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Bye Bye Big Ball

Bye-Bye Big Ball
by Andrea Cameron

Our family loves to watch the sunset over the bay at our cottage on Prince Edward Island. One evening, my husband and I sat on either side of our two-year old son, Kieran. Having just finished his bath, Kieran was wrapped in a fluffy towel, his hair a mess of wet curls. Suddenly, our joyful toddler waved at the brilliant orange sun resting on the horizon and exclaimed in his most passionate voice,“Bye-bye big ball!”

A few nights later, Kieran woke at 3:00am shouting again about the big ball he could see clearly through the skylight above his bed. My husband explained that this particular “big ball” is called the moon. No matter where we took Kieran in the cottage to try to get him back to sleep, he seemed to find the moon through a window. He chattered enthusiastically about his discovery until 5:00am. While the timing of this astronomical epiphany exhausted us, his excitement was infectious. Bleary-eyed but smiling, my husband commented how amazing a full moon must look when seeing it for the first time. If it weren’t for our nocturnal toddler, we likely wouldn’t have noticed the full moon at all.

This made me think about how little we see the night sky, how little we are connected to the rhythms of nature. Our children need this connection for their physical, spiritual, and intellectual development. I want Kieran to retain his innate sense of awe for the natural world. However, after a decade of teaching high school, I wonder why this often disappears by adolescence.

I have an idea why. As an educator, I perpetuate the environmental doom and gloom we inflict upon our students in an effort to shock them from complacency. While rainforest destruction and melting glaciers trouble us all, fear detracts from environmental protection. The rainforest remains an abstraction to children and youth. Instead, an intimate connection with the ecosystems in backyards, parks, and surrounding wild spaces builds the foundation for authentic stewardship. Unstructured outdoor play provides children with an intimate understanding of their local environment, be it urban, rural, or in between.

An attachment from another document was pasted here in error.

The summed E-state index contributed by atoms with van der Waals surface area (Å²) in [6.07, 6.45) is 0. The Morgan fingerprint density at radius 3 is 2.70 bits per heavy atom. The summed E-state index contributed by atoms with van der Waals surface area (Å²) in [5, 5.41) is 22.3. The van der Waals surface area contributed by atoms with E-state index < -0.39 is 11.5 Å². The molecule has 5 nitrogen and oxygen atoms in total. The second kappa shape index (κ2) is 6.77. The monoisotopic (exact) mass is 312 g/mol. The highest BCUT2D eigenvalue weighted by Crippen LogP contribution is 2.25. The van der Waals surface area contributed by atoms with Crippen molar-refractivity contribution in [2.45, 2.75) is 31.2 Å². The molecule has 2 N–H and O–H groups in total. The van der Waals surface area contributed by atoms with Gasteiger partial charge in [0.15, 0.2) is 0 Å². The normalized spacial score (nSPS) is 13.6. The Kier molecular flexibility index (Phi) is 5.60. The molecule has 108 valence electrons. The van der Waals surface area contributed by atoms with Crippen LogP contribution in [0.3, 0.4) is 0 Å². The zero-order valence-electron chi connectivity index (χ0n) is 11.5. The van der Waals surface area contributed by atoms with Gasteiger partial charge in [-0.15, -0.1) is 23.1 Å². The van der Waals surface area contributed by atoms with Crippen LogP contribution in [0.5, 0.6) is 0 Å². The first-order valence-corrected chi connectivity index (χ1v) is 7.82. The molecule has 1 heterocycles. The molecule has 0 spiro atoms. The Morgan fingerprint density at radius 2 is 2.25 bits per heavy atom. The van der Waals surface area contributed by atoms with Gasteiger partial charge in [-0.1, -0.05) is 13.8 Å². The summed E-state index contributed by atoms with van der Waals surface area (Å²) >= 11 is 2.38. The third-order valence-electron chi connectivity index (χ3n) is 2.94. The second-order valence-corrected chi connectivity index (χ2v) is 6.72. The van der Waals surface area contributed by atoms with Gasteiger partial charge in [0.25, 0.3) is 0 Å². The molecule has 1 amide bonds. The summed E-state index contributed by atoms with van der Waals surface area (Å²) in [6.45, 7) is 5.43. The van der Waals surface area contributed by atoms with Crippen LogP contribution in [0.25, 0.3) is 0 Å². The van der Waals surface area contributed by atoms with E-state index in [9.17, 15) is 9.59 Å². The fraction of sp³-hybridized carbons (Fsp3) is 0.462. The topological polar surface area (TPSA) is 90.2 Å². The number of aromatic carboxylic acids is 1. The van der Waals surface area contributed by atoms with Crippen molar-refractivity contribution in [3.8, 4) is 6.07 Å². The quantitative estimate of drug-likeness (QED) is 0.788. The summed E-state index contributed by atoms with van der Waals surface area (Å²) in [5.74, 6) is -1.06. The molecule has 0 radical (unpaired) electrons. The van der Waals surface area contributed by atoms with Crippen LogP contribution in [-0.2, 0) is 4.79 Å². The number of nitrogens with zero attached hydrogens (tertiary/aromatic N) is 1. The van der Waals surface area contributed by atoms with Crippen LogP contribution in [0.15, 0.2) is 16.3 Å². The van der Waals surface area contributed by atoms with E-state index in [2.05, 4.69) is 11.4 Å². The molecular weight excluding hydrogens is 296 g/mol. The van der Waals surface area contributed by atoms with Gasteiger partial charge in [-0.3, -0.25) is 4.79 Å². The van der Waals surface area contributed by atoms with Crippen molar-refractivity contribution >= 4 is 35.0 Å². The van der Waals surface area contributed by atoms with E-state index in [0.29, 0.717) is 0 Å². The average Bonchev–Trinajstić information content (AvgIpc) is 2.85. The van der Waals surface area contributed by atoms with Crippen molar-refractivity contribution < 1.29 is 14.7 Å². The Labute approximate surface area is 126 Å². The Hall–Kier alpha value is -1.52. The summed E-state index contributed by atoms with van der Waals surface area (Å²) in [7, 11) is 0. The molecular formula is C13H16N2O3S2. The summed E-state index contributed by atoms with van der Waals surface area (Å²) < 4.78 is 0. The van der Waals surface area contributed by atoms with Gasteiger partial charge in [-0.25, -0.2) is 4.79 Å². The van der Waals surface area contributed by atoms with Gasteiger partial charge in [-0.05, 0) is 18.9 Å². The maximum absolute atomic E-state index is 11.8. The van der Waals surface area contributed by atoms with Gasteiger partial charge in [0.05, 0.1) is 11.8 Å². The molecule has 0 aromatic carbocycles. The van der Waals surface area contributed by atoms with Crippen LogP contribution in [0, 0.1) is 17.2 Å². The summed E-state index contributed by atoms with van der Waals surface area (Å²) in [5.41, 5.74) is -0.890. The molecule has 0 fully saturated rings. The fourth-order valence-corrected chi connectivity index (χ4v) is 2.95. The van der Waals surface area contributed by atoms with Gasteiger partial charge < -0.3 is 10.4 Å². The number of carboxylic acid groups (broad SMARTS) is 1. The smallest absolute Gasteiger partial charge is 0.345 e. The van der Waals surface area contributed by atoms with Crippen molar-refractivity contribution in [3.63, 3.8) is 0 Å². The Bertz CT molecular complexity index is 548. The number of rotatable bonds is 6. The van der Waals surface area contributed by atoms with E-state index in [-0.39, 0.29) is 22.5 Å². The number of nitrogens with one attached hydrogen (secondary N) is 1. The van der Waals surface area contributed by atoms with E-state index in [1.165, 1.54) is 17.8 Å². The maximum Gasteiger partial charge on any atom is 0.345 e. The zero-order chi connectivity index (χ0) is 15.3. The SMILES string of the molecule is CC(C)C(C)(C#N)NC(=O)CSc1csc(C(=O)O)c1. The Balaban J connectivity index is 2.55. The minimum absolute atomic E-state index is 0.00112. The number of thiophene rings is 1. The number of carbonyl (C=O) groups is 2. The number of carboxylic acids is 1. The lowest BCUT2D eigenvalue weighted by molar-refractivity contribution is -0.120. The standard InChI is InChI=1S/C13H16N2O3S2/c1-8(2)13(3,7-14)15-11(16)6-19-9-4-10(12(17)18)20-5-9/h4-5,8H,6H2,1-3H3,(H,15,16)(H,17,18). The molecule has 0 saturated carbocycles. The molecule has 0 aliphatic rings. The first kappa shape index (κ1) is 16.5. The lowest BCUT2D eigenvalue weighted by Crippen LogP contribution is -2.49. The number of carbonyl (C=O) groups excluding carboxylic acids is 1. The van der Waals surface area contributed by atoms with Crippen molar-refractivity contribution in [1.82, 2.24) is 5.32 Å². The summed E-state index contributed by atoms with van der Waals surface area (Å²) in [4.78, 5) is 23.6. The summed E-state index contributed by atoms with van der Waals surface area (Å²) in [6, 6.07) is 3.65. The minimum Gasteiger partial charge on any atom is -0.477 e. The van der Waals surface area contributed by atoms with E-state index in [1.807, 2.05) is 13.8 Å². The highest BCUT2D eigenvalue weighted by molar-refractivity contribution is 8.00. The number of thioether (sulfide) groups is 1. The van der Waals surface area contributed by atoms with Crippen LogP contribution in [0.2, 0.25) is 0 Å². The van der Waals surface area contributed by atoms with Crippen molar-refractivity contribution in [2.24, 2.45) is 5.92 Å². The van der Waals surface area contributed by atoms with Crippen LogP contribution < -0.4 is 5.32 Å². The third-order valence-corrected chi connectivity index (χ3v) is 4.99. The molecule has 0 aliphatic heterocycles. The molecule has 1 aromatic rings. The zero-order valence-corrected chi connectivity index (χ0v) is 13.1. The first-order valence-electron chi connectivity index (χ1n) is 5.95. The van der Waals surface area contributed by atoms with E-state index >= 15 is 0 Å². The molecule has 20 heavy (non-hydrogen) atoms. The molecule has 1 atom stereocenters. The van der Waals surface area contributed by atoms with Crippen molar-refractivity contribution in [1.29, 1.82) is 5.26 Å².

A few years ago, I conducted an experiment with one of my English classes. I made twenty flashcards. Ten of the cards depicted local bird species such as seagulls, blue jays and sparrows. The other ten cards featured corporate logos. All of the students in my class were able to correctly identify each of the corporate logos; however, the highest score for the bird identification was four. The student who correctly identified four local birds was actually an exchange student from Eastern Europe. I discussed with my class how much time they spent outside. Most of them admitted that getting on and off their school bus constituted their only daily outdoor time.

If children care about the fish in a local stream, a melting ice shelf in the High Arctic resonates more deeply. Furthermore, playing outside allays concerns about too much screen time. As I watch Kieran try to balance tiny pebbles on the leaves of a plant, I am certain this focused exploration of physics stimulates his developing nervous system better than watching a sterile, animated version of nature on television. By carving out some precious time from our busy schedules to be outside, we make room for wonderment in our children’s lives.

I love to watch Kieran run in the surf, lifting his toes high out of the sea foam. I hope I will always remember his wide-eyed surprise when an osprey plunged into the water and emerged with a wiggling fish as we sat on the beach. I’ve reconnected with nature myself as I watch him dig in the sand with half a clam shell or drop to the ground mid-step to watch an ant navigate over a dirt road. I hope that even when life gets hectic, we will make time for the birds, the shells, and the ants. I hope we will always make time to watch the sunset and the moon rise.

Andrea Cameron is a mother and educator living in Eastern Ontario. This article was first published in Natural Child's sister magazine Natural Life.


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